December 6. 2016

Enable students to learn how to learn about genre: A Teacher Tip from Fountas and Pinnell on an inquiry approach to genre study

In exploring genre study, we advocate teaching and learning in which students are engaged in exploration. By engaging deeply and consistently with a variety of high-quality texts, students build an internal foundation of information on which they can base further learning. They learn how to develop genre understandings and can apply their thinking to any genre.

 

Genre study is a foundational inquiry that involves several steps and gives students the tools they need to navigate a variety of texts with deep understanding.

 

Try these six broad steps in genre study:

 

1. Collect a set of high-quality mentor texts that are clear examples of the genre.

2. Immerse students in several clear examples of the genre in various instructional contexts.

3. Study the common characteristics that are always and often evident of the genre.

4. Define the genre using the list of characteristics to create a short working definition.

5. Teach specific mini lessons on the genre characteristics.

6. Read and Revise the lists and definition as needed and expand students’ genre understanding.

 

When students understand genre, they can engage more deeply with texts. To learn more about genre study through inquiry-based learning, please reference Genre Study: Teaching with Fiction and Nonfiction Books

December 1. 2016

Thank you for putting the "U" in CommUnity! Celebrating 20k Members!


In August of this year we launched the online Fountas & Pinnell Literacy Community, and in three short months we have gained over 23,000 members and counting! Our members have come together from all over the world to share a common vision:to give children a chance to live a literate life that expands their empathy, curiosity, and competencies to become good global citizens.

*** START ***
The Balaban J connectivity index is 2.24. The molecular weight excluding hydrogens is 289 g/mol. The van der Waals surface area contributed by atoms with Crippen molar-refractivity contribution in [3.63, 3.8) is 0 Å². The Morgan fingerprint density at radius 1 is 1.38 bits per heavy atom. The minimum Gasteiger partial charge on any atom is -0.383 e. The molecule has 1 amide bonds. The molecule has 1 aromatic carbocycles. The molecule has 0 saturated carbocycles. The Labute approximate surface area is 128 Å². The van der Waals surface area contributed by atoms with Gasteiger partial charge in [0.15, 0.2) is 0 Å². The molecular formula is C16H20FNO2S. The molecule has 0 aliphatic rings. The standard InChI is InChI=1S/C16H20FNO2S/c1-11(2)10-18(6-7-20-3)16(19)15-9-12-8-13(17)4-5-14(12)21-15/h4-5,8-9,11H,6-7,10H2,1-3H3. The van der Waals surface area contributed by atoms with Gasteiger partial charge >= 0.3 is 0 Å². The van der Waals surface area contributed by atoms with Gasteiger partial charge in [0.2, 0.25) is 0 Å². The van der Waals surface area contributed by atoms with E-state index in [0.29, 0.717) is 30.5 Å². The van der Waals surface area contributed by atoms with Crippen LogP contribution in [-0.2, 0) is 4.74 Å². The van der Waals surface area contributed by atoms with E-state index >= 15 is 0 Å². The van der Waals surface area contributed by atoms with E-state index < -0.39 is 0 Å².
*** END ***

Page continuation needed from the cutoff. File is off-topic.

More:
We wouldn't be one of the fastest growing communities in the field of literacy education without you and we thank you for taking this journey with us to achieve substantial school-wide growth through a community of educators.

On behalf of Irene and Gay and the entire Fountas & Pinnell Literacy™ Community THANK YOU for your commitment to every child, every day. 

If you'd like to become a member of the Fountas & Pinnell Literacy Community you can sign up for free at www.fountasandpinnell.com. The Community also extends to social media with an additional 60k members via Facebook and Twitter combined! If haven't already, you can like the Irene C. Fountas & Gay Su Pinnell Facebook page to receive important updates or event notifications. Or you can join the Fountas & Pinnell Literacy Learning Group where you can collaborate in real time with your peers. And if you're more of a Twitter person, you can follow @FountasPinnell.

November 29. 2016

Nurture Young Learners’ Curiosity through Inquiry, A tip from Fountas and Pinnell on Early Literacy Learning

All children need the opportunity for play and inquiry. A rich and joyful early literacy environment in which reading, writing, and talking are part of play, often become play. We must remember that children, especially young children, learn through play. Play enhances language and literacy learning. When your teaching is inquiry-oriented, you enable young children to learn how to learn, investigate and discover new understandings, and pose wonderings about the possibilities.